James Blake is fighting for one of those eight slots too, he’s at number nine. This is a good time to see how much fight he has but I suspect it’s Baghdatis who is the bigger fighter with the bigger heart. Still, remember what I said in the last paragraph.

Indoors I give Ivan Ljubicic the edge over Andy Murray and most other players too, but outdoors it goes to Murray.


This tournament started in Shanghai in 1996 and left there for Ho Chi Minh City in 2005 and now, one year later, has landed in Mumbai. Why doesn’t the ATP just drop it? Three tournaments in one week in the last week of September, who needs it? By the way, the Cricket Club of India is running the tournament. Are tennis whites required?

Mario Ancic is trying to make up for the time he lost due to injury, he should get to the final. Watch out for Rick De Voest by the way, I saw him play Roddick in Los Angeles. He lost but he handled Roddick’s serves very well. After Tommy Robredo, Dmitry Tursunov, and Tomas Berdych, there isn’t a lot of competition.


It never ends, another clay court tournament and who is Bohdan Ulihrach? He’s won over $3,000,000 in his career but I’ve never heard of him. He’s thirty-one years old and 2001 was the last time he got to a final. On the other hand, he does have three titles and that’s a lot more than many tour players.

Filippo Volandri vs. Nicolas Almagro is hard to pick but Almagro has dropped off at the end of the year and Volandri has been consistently good on clay.

I have Volandri and Fernando Verdasco in the final and, of course, despite the fact that they’ve been on the tour forever and are both clay court specialists, this is only the second time they’ve met. Volandri beat Verdasco in 2003. That’s what happens when you have three tournaments a week all over the world, players never meet each other and you never get rivalries. Quick, how many rivalries are there on the tour today? Federer and Nadal and _____? Volandri has been more active on clay lately, I’ll take him.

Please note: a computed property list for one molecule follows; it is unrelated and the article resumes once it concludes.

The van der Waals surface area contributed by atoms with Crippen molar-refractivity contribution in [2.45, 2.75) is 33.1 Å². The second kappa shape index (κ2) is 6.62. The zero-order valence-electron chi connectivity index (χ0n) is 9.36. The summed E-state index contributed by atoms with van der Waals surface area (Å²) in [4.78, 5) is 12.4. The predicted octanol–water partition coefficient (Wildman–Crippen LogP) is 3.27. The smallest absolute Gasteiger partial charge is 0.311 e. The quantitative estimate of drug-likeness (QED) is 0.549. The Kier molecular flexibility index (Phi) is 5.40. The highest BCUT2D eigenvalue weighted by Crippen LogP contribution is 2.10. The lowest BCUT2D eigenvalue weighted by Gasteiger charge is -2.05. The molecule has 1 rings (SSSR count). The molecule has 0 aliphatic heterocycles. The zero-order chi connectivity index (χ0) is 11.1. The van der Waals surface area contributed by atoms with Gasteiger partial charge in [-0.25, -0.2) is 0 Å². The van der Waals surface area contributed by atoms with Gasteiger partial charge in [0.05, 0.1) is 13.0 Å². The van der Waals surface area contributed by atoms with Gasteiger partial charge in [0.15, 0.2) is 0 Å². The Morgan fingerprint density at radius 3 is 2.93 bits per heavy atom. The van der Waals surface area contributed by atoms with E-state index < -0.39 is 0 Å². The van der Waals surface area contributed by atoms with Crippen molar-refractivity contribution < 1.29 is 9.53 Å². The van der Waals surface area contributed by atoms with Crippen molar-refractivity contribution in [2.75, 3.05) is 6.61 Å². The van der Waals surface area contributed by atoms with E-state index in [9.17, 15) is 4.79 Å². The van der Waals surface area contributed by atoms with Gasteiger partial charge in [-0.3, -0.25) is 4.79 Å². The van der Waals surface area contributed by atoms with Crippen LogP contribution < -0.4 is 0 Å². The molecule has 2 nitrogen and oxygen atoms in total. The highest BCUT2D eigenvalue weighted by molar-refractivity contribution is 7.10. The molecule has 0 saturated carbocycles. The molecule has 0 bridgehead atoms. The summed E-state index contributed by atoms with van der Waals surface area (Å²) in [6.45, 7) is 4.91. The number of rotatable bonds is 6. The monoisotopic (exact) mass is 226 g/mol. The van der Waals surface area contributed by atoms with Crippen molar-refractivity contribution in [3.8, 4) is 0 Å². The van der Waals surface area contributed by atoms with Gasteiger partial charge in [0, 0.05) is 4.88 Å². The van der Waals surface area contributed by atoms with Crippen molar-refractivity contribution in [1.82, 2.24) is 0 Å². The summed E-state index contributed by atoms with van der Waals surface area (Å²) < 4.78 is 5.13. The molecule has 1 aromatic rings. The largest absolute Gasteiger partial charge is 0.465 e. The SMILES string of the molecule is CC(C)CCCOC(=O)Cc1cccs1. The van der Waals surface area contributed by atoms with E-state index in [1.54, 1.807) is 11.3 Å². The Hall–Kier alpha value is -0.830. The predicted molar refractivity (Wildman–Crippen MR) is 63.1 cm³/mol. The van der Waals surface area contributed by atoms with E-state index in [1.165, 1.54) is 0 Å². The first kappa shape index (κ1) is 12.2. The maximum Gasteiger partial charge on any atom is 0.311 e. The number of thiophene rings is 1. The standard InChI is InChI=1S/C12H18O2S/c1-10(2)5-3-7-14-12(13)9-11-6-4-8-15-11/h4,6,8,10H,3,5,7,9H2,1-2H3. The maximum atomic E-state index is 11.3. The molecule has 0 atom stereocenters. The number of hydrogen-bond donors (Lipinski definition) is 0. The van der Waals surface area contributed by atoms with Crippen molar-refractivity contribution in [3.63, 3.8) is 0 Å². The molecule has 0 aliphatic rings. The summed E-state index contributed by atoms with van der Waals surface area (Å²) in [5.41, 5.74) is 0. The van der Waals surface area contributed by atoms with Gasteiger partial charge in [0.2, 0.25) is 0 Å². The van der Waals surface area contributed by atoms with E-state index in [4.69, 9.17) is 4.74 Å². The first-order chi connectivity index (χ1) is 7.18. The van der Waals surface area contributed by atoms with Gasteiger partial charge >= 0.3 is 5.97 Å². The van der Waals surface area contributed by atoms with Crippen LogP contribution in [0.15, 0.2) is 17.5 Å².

Top picks: Murray, Blake, Ljubicic, Robredo, Ancic, Berdych, Verdasco and Volandri. A few second tier picks: Ferrero, Nieminen, Tursunov, Moya, Almagro and Mathieu.

Dick Pound and WADA reach altitude

Pound himself is more than a watchdog, sometimes he sounds like a bulldog frothing at the mouth.

Believe it or not there is no ATP tournament this week. Yeah, finally, a week off. I have no idea why they don’t take a week off after the U.S. Open, I have no idea why they don’t take a week off after every grand slam. I suppose early round losers in the slams need something to do.

It’s vacation week for me, I don’t have to slog through pages and pages of statistics and fill out tournament draws. Speaking of which, I’m starting to work with a screen scraper program, software that is programmed to go to a websites and collect (scrape) information from the page so you don’t have to do it manually.

For instance, if I want to predict the outcome of a match between Nikolay Davydenko and Marcos Baghdatis, I would start by looking up their head-to-head record on the ATP website. If Davydenko had a 6-0 record over Baghdatis then I’d be done because I’d pick Davydenko to win. But Davydenko has a 1-0 record against Baghdatis, not conclusive at all, so next I would go and look up each player’s record for the last year then use that information to compare the players and pick my winner.

So far I’ve gone to three different web pages and that’s just to predict one match. If I’m picking a tournament with a thirty-two player draw, that would be a total of thirty-one matches times three web pages for a total of ninety-three web pages. If I program a screen scraper to get the data, all I have to do is enter a list of paired opponents for each round of the tournament and the screen scraper program would collect the data for me. It’s a fantasy player’s delight! When I get it working, I’ll tell you how to do it.

Meanwhile let’s look at some drugs. Drugs are an issue in most sports and that includes tennis. Guillermo Canas just won a challenger event in Brazil after returning from a fifteen month ban for using a diuretic that can used as a masking agent. In cycling, Floyd Landis will likely lose his Tour de France title after testing positive for synthetic testosterone and Lance Armstrong is feeling the heat as two of his teammates admit to using performance enhancing drugs.